Military veterans who got injured or sick as a result of their service may claim for disability compensation at the US Department of Veterans Affairs (VA). This monetary benefit is paid monthly and is non-taxable.
A 2018 report by the VA revealed that the average veterans’ disability pay in the US is around $16,173 per annum. It also disclosed that over 4.7 million veterans are currently receiving compensation benefits. This translates to a total annual payment of $76.71 billion. Most of these recipients have served in recent conflicts like the Gulf War and the Vietnam War.
Who Can Claim Veterans Disability Benefits?
According to the VA, a veteran can be eligible for compensation if their disability is:
- a result of a disease or injury incurred during their time in the military
- stems from a medical condition that is aggravated during active military service
- directly related to a disability they got while in the military even though it arises long after their active service has ended
In addition, the veteran can only claim such compensation if:
- they have served under conditions other than dishonorable
- their disability must not be the result of their own misconduct
Factors Affecting Disability Pay
If you’re eligible for disability benefits, you can receive compensation payment anywhere from $142.29 to $3,684. The amount can vary widely depending on these factors:
The VA uses a disability rating system to gauge the severity of a veteran’s medical condition. The rating ranges from 0% to 100% depending on how the disability affected your overall health and ability to function.
Your rating will be based on the evidence you’ve submitted to the VA such as:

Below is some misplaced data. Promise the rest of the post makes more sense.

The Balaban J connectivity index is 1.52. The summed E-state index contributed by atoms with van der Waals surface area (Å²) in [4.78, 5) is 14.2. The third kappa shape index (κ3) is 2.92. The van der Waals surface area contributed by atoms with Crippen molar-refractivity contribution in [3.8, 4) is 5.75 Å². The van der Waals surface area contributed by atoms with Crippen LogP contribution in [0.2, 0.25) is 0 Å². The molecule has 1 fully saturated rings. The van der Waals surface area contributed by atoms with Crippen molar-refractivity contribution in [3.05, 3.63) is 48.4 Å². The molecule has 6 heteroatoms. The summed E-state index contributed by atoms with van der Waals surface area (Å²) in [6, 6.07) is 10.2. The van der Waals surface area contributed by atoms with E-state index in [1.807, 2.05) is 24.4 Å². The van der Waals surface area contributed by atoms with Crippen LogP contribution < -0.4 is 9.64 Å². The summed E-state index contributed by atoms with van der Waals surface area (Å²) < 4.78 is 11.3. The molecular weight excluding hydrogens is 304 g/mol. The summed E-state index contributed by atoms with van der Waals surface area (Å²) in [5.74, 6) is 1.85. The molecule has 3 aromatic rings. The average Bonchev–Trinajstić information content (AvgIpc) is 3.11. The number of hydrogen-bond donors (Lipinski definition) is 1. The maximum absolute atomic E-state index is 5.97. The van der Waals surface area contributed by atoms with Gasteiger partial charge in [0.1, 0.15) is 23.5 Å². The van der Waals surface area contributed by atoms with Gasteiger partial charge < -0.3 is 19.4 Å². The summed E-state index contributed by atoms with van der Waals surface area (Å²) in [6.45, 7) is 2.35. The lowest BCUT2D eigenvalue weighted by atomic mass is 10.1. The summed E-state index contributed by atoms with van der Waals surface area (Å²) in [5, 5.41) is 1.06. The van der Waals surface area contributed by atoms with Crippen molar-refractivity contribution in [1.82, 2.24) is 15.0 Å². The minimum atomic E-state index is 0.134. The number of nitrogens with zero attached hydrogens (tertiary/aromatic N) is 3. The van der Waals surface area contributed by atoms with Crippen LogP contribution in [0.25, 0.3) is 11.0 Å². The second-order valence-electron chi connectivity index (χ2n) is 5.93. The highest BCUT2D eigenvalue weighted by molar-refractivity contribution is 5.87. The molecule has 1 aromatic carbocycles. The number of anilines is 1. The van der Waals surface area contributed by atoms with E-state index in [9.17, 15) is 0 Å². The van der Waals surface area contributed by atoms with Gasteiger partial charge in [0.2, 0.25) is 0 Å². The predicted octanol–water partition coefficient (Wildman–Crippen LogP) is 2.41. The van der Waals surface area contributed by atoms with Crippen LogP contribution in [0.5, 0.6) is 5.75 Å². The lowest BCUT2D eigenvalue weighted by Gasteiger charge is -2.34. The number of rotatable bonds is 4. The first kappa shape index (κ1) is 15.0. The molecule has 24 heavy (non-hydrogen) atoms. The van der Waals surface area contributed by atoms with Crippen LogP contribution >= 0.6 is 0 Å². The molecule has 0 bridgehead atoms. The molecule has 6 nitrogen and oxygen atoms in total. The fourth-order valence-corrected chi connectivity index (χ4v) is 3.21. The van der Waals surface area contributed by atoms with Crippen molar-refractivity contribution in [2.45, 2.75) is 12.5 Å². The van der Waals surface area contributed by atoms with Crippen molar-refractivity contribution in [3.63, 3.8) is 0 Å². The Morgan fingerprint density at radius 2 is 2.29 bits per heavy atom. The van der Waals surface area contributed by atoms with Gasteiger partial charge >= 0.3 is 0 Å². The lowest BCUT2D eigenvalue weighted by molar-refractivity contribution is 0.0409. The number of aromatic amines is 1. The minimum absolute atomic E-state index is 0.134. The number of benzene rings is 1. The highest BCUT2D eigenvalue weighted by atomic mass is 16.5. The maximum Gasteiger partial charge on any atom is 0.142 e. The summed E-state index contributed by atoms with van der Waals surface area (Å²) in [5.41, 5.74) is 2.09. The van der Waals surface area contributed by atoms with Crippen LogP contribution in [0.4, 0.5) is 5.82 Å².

- your medical records, test results, etc.
- your VA claim exam results (if necessary)
- additional information from other sources (such as federal agencies)
For veterans with more than one disability, the combined disability rating will be used. Use this table to calculate your combined disability rating.
If your disability already exists before you entered the service, your disability payments will depend on the level of aggravation. Level of aggravation refers to how much the military service has worsened your disability. For example, your pre-existing disability has a rating of 20% and it became 40% while on active duty, then the level of aggravation is 20%.
Another factor that affects the disability payment amount is the veteran’s number of dependents. Veterans without spouses or dependent children receive much lesser benefits.
For example, a veteran with a 30% disability rating and no dependents will only receive $435.69 a month. While those with the same rating but have a spouse and child will receive $525.69.
Aside from the children and spouse, the veteran’s parents may also qualify as dependents.
Cost of Living Adjustment
When determining your monthly disability payments, the VA also takes into account the current cost of living. Thus, the benefit amounts are adjusted periodically to reflect the cost of living adjustment (COLA).
This year, the COLA is at 2.8% – a quite huge jump from 2017’s 0.3%. But for 2020, the rate dropped to 1.6%. (See the veterans’ compensation benefit rates effective Dec. 1, 2019, here.)
How to Apply For Veterans Disability Compensation
The most convenient way of applying for disability compensation is through the VA online portal. You can also submit a paper application by completing this form and mailing it to:
U.S. Department of Veterans Affairs
Claims Intake Center
PO Box 4444
Janesville, WI 53547-4444
If you prefer applying in person, you can also visit any VA office nearest you.
To ensure that your disability claim gets approved, it is best to hire an experienced workers compensation lawyer like Victor Malca. He has already helped thousands of injured workers in Florida throughout his over 23 years of practice.
We can help you gather the necessary documents to support your claim as well as help you figure out which benefits you are eligible for. Contact us now for a free consultation.